)

    if (document) {
      return { document }
    } else {
      error({ statusCode: 404, message: 'Page not found' })
    }
  },
}
</script>

Simple content types

The simple content types are:

  • Boolean
  • Color
  • Date
  • Timestamp
  • Number
  • Key Text
  • Select

These are represented as either a string, a number, or a boolean, and you can access them directly, like so:

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document.data.example_number
// 74.5

Note: Working with dates

Dates come from the API as a string, in the formay YYYY-MM-DD. To convert a date string to a JavaScript Date object, you can use the built-in $prismic.asDate() method:

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document.data.example_date
// '2020-12-10'

$prismic.asDate(document.data.example_date)
// Thu Dec 10 2020 01:00:00 GMT+0100 (Central European Standard Time)

Geopoints

The Geopoint content type is served as an object with two properties: latitude and longitude. This is the structure of a geopoint:

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// document.data.example_geopoint
{
  latitude: 48.85392410000001,
  longitude: 2.2913515000000073
},

You can access these properties directly:

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document.data.example_geopoint.latitude
// 48.85392410000001

document.data.example_geopoint.longitude
// 2.2913515000000073

Embeds

This is the structure of an Embed field:

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// document.data.example_embed
{
  version: "1.0",
  url: "https://prismic.io",
  type: "link",
  title: "Make your website editable for the whole team - Prismic",
  provider_name: null,
  thumbnail_url: "https://images.prismic.io/prismic-website/6e49007fec52f99861047cdd55b3ab190ea04295_dev-landing-page-image.png?auto=compress,format",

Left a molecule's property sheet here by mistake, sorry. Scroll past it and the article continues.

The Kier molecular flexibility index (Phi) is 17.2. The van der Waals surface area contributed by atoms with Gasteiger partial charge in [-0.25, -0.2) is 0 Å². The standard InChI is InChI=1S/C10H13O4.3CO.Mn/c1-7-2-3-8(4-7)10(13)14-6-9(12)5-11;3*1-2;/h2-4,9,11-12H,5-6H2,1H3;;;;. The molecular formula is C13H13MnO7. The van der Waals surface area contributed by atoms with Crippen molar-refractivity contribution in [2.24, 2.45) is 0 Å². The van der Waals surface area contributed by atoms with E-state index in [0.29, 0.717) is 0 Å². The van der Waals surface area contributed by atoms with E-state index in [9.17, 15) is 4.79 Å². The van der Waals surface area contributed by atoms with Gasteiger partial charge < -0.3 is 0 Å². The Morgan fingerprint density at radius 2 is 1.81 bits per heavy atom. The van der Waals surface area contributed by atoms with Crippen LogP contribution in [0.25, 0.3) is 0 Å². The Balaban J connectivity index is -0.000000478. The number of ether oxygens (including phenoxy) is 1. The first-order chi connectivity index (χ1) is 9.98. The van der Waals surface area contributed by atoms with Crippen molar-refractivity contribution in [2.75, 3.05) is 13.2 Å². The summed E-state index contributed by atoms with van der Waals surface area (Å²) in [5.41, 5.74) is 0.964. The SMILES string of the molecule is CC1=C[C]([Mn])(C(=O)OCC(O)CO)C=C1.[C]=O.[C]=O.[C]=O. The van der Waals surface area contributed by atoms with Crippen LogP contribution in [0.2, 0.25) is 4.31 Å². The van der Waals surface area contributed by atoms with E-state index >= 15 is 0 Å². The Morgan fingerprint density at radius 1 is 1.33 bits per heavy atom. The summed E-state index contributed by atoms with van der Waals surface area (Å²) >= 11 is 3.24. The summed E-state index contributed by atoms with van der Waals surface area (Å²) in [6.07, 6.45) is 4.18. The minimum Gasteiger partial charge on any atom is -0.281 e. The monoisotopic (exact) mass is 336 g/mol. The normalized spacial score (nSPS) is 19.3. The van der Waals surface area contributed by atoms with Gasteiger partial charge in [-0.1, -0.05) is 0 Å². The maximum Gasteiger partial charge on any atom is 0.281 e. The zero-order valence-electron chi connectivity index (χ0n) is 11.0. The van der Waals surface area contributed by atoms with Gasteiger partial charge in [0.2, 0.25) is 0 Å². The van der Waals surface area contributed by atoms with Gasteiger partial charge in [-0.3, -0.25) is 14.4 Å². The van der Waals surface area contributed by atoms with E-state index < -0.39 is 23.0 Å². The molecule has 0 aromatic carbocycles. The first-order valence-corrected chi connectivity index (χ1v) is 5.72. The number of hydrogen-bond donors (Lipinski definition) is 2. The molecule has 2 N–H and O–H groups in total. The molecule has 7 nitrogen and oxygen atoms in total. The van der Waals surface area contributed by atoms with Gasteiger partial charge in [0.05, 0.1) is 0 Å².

html: "<div data-type=\"unknown\"><a href=\"https://prismic.io\"><h1>Make your website editable for the whole team - Prismic</h1><img src=\"https://images.prismic.io/prismic-website/6e49007fec52f99861047cdd55b3ab190ea04295_dev-landing-page-image.png?auto=compress,format\"><p>Choose your technology. Use the API to fetch content. Empower your content team.</p></a></div>",
  embed_url: "https://prismic.io/"
},

You can template an Embed field with the Embed component:

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<prismic-embed :field="document.data.example_embed" />

Images

In Prismic, you can define an image's alt text, copyright, and alternate crops — all of which can also have their own alt text. All of this information is served in the API response. A simple Image field might look like this:

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// document.data.example_image
{
  dimensions: {
    width: 1920,
    height: 1302
  },
  alt: null,
  copyright: null,
  url: "https://images.prismic.io/sm-20201204-2/7d1fba99-5bec-4d59-b8eb-402706e2d36c_a-pril-62u95KgB49w-unsplash.jpg?auto=compress,format"
},

You can template an image with the image component:

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<prismic-image :field="document.data.example_image" />

Rich Text and Titles

Rich Text and Titles are delivered in an array that contains information about the text structure. Here's an example of a Rich Text field (Title fields follow the same format):